We Could Eat Trees: Scientists Turn Inedible Plant Cellulose Into Starchy Snack
Turning plant byproducts into digestible carbs could feed more people.
Someday, it will be be summer again and it will be time for fresh sweet corn. In the future, you might be able to eat the whole thing, cob and all.
This weird possibility is courtesy of some scientists at Virginia Tech, who have transformed cellulose, a mostly indigestible polymer, into helpful, indispensable starch.
Plants produce cellulose and starch, which are chemically similar, for very different purposes. Cellulose forms the cell walls of most plants, algae and even some bacteria, and we use it for anything from clothing (cotton is almost all cellulose) to paper to ethanol. Starch is a plant’s energy source, and it’s ours, too, in the form of tasty things like potatoes, wheat and corn. The difference between the two is a simple change in the hydrogen bonds that form the molecules.
Animals like cows and pigs can digest cellulose thanks to symbiotic bacteria in their digestive tracts, but humans can’t. It’s important in our diets as source of fiber, in that it binds together waste in our digestive tracts. Y.H. Percival Zhang, an associate professor of biological systems engineering at Virginia Tech, set out to make it a food source.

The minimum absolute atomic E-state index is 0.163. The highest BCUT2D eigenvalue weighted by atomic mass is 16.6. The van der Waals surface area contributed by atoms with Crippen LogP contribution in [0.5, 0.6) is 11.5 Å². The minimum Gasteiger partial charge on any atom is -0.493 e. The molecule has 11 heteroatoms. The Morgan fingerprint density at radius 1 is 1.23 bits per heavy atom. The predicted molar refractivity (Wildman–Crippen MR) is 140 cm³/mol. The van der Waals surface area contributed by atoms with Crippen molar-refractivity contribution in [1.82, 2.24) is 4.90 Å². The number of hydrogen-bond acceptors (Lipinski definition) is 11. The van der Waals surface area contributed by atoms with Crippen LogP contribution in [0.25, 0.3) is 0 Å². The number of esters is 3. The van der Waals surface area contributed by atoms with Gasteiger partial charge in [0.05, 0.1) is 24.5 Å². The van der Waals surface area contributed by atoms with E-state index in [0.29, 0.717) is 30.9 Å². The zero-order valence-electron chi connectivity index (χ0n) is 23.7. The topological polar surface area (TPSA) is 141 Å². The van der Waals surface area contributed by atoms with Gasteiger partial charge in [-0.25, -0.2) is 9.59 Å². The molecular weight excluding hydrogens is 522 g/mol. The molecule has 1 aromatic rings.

Since cellulose and amylose are both glucose chains, you would just have to rearrange their hydrogen bonds. This is anything but simple, although essentially Zhang and colleagues used chemistry. They worked with a series of synthetic enzymes to break down the hydrogen bonds in some plant material that would not otherwise be used for food, like corn cobs and leaves. The “enzyme cascade” enabled the cellulose molecules to reconfigure into amylose, which is a form of starch. A key ingredient in this process, a special polypeptide cap, is found in potatoes.
The resulting product is not exactly the future of bread flour, but it can be used as a fiber source, or food-safe biodegradable packaging, perhaps. The remaining portion of the original material was treated with microbes to produce a form of glucose that can then be used for ethanol. The whole process didn’t require any unusual heat or chemical reagents, other than the enzymes themselves, so it would be easy to reproduce on larger scales, Zhang and his colleagues say.
Cellulose is the most common carbohydrate–indeed the most common organic material–on the planet, so using it for food could be a superb way to feed millions of people, they argue.
“There is an urgent need to use abundant and renewable nonfood agricultural and forest residues and dedicated bioenergy crops that can grow on marginal land and require low inputs,” they write. The paper appears this week in the Proceedings of the National Academy of Sciences.